Gavin Floyd, White Sox
This past winter, I took a rather skeptical stance regarding Floyd’s “breakout” in 2008:
Unfortunately, there are a number of reasons to think that Floyd’s 2008 campaign was more the product of good fortune than great pitching. Floyd’s ERA was a shiny 3.84, but he surrendered 19 unearned runs- pitchers bear some responsibility for those tallies as well. His strikeout rate was pretty ordinary, as he punched out 6.32 batters per nine innings, while serving out 3.05 free passes per nine. With a 2.07 K/BB ratio that was actually below the 2.12 AL average, Floyd’s Fielding Independent ERA (FIP) was a mundane 4.77. The 0.93 run difference between his ERA and FIP was the fifth-largest among all starters. Floyd’s .268 BABIP is going to rise, and with it, so will his ERA.
Floyd’s ERA in 2009 (3.84) is an exact match for his 2008 work. However, there’s every reason to believe that it is legitimate this time around. In 185 IP, Gavin has whiffed 7.78 batters per nine innings, with 2.72 BB/9. His ’09 Fielding Independent ERA (3.77) is a full run lower than in 2008.
The 26 year-old righty’s fastball has never been an especially effective pitch (-0.91 runs/100 pitches during his career), and he seems to have adapted by throwing fewer and fewer heaters as the years go by. Floyd chucked a fastball 61 percent of the time in 2007, 54.7% in ’08 and just 48% in 2009.
In its place, the former Phillies prospect is relying more upon a cut fastball and a slider (the pitch data on Floyd’s page lumps them together, but his Pitch F/X data shows them as two distinct offerings). Couple that nasty pitch with a typically strong 80 MPH curveball (+2.75 runs/100) and a nice changeup (+1.15), and you have an awfully strong 2009 campaign. Normally susceptible to lefties (.279/.360/.518 from 2006-2008), Floyd and his new pitching strategy have subdued southpaws for a .227/.289/.378 line in 2009.
Pedro Martinez, Phillies
Pedro’s incredible career reached its nadir in Queens last season. He appeared to be breaking down physically, though his Expected Fielding Independent ERA (XFIP, based on K’s, walks and a normalized HR/FB rate) of 4.61 was a full run lower than his 5.61 ERA. He looked as though he could be moderately useful at the back of someone’s rotation, but that was under the assumption that his shoulder or some other body part wouldn’t spontaneously combust.
After sitting out the first half of the 2009 campaign, Martinez inked a deal with the Phillies in July. Following a few minor league tune-ups, Pedro is giving big league hitters fits. During his first 23 frames, the wily 37 year-old Dominican Republic native has posted a 23/3 K/BB ratio.
It remains to be seen whether or not he can maintain the increase, but Martinez’s fastball velocity (88.6 MPH) is his highest since his last year with the Red Sox in 2004. Pedro’s pounding the strike zone (56 Zone%, 49% MLB avg.), getting ahead of batters (65.6 first-pitch strike%, 59% MLB avg.), and he’s getting outside swings when he lays one off the plate or in the dirt (29.9 O-Swing%, 25% MLB avg). Is there a more enjoyable pitcher to watch than Pedro? I think not.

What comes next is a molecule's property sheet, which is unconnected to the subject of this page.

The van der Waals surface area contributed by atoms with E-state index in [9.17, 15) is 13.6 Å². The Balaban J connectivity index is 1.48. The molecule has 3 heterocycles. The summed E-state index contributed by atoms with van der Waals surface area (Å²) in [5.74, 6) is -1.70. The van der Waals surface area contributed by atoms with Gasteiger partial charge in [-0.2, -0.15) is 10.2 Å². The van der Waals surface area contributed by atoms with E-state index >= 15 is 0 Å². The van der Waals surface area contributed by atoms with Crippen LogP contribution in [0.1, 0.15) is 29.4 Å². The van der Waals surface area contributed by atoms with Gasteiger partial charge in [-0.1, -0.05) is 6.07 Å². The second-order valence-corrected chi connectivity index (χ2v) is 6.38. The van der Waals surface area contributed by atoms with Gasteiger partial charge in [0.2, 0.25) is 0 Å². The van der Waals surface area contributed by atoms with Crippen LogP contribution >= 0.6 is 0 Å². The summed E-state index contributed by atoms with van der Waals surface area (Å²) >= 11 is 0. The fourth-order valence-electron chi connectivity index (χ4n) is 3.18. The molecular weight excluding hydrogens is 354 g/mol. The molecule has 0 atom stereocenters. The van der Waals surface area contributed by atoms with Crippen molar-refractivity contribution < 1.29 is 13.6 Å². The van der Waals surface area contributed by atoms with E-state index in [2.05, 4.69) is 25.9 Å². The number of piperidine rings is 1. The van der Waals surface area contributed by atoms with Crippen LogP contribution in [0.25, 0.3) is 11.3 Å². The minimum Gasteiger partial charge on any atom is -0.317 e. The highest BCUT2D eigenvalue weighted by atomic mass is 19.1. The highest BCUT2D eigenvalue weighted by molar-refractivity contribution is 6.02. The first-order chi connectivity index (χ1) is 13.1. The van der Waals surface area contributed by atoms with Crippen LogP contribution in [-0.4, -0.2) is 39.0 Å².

Seth Smith, Rockies
Coors or no, Smith’s slugging exploits in 2009 (.317/.406/.572, 15 HR and a .419 wOBA in 315 PA) are impressive. The University of Mississippi product mashed in the minors and performed decently with the Rockies in 2008 (.349 wOBA in 123 PA), but it would have been difficult for anyone to see this coming. With +20.2 Batting Runs (a park-adjusted measure of offensive value), Smith trails only Todd Helton among Colorado batters.
While no one should expect Smith to keep on eviscerating the ball like Pujols, he combines a very keen batting eye (13.1% walk rate, 20.2 O-Swing%) with plenty of pop. Smith’s rest-of-season projection pegs him for a .297/.366/.484 line. Even if that’s “all” he delivers, that’s very useful. Of course, finding consistent playing time in Colorado’s crowded outfield could be problematic. But if he keeps on lacing everything he sees into the gap or over the fence, he’ll find enough AB’s. Smith isn’t this good. But as a patient lefty batter with a quality minor league track record and little fanfare, he reminds me of a poor man’s Brian Giles.
Tim Hudson, Braves
Pedro isn’t the only prominent name returning to the hill as the 2009 season wraps up. Hudson underwent Tommy John surgery last August, but he has looked rather sharp in his first two starts this season. The mended 34 year-old has posted an 11/4 K/BB ratio, allowing 3 runs in 12.1 IP. Huddy’s still got his deep mix of pitches: the sinker, cutter, curve and splitter are all present.
Will Atlanta pick up Hudson’s $12M option for 2010? There’s a $1M buyout, so the Braves have to decide if they think he’s worth $11M. For Hudson to be “worth” the dough, he would have to post about 2.4 Wins Above Replacement ($11M, divided by the $4.5M per WAR that teams pay on the free agent market). It’s possible if he’s healthy, though Atlanta’s other financial commitments in the rotation (as Erik Manning notes in the linked post, Lowe is due $15M, Vazquez $11.5M and Kawakami roughly $7M) could play a part in the decision-making process.
Jake Fox, Cubs
Fox, of course, went Coo-Coo for Cocoa Puffs in the International League, and he has batted .282/.328/.520 in 198 big league PA for the Cubs. Fox obviously possesses scores of power (career .235 ISO in the minors), but he’s also a hacker of the highest degree (5.9 BB%, 37.1 O-Swing%). The 6-0, 210 pound Fox might take a page out of the Adam Dunn playbook defensively, but he could be useful to power-starved owners looking for an offensive jolt.